For centuries, the Black community have been victims of historic trauma and oppression that limits their ability to be idle. Without proper rest as an integral part of the fight against this system which does not address our needs for survival, we will never succeed in toppling these antiquated norms. Tricia Hersey, founder of The Nap Ministry, affirms rest is not a luxury for Black people but rather our “divine right”. Capitalism doesn’t afford many of us the opportunity to rest. The more disempowered and disadvantaged we are, the more difficult it is for us to rest. The system is designed to deny adequate resources to the many in order to benefit only a few. And while we have named the capitalist-driven epidemic of sleep deprivation, it’s important to highlight the racial sleep gap also at work here.  According to a 2015 study, Black Americans get less sleep than any other racial or ethnic group. Researchers found that while more than half of white people were getting the recommended seven to nine hours sleep per night, only 36 percent black respondents claimed they got enough rest. Though income contributes to higher amounts of sleep, even wealthy Black Americans don’t sleep as well as their non-Black counterparts. The causes for sleep deprivation are wide-ranging, including environmental factors from housing discrimination to psychological factors including the stress of discrimination and the internalized belief that rest will be associated with laziness. Rest provides the space for Black people to combat many of the factors that contribute to stress, exhaustion, and mental health issues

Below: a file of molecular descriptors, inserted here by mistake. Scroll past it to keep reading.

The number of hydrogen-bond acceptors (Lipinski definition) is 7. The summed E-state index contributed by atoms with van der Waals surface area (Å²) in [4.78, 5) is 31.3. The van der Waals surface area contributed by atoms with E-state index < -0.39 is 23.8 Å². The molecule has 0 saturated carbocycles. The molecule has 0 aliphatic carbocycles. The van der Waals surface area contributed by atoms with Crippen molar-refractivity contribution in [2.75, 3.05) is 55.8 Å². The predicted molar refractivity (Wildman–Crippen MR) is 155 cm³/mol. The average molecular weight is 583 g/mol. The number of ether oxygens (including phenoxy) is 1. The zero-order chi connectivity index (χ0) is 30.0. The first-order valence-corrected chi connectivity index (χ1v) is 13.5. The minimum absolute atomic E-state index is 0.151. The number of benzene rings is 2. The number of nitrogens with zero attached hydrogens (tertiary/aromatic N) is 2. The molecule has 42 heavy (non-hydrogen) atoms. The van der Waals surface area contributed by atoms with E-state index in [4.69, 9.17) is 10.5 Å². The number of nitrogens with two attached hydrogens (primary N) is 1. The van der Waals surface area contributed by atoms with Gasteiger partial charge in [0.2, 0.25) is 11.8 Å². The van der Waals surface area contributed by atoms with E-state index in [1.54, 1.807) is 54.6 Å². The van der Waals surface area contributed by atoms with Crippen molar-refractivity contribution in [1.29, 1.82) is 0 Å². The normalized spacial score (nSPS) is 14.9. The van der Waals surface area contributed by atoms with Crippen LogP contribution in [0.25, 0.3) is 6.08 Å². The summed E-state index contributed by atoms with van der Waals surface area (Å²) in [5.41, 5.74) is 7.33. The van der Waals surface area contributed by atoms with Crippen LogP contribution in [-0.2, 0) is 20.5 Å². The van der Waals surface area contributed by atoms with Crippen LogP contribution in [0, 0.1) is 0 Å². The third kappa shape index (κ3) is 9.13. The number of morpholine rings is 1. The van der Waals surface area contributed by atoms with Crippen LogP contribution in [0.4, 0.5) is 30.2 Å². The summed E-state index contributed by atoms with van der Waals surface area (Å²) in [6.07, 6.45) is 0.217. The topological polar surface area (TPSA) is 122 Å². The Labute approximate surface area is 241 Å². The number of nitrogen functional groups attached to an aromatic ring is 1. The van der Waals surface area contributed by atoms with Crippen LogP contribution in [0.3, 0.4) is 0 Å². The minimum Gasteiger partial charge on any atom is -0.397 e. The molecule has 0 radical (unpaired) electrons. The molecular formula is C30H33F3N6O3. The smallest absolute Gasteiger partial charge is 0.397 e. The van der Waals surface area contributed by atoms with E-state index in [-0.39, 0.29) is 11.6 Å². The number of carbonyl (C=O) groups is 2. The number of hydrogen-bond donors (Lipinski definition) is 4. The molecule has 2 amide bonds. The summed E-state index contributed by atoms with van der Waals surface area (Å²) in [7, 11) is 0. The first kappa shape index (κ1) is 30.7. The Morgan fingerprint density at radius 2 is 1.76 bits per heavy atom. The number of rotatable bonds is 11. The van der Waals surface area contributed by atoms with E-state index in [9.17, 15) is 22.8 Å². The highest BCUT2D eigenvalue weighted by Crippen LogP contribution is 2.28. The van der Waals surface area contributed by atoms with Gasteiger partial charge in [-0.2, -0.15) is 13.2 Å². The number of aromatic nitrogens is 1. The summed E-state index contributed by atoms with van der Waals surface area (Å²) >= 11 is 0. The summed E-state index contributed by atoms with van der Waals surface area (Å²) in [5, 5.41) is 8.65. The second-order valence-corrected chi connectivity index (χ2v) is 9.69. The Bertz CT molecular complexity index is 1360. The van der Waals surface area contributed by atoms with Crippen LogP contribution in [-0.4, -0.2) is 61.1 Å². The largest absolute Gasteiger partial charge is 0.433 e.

“Caring for myself is not self-indulgence, it is self-preservation, and that is an act of political warfare.” -Audre Lorde, A Burst of Light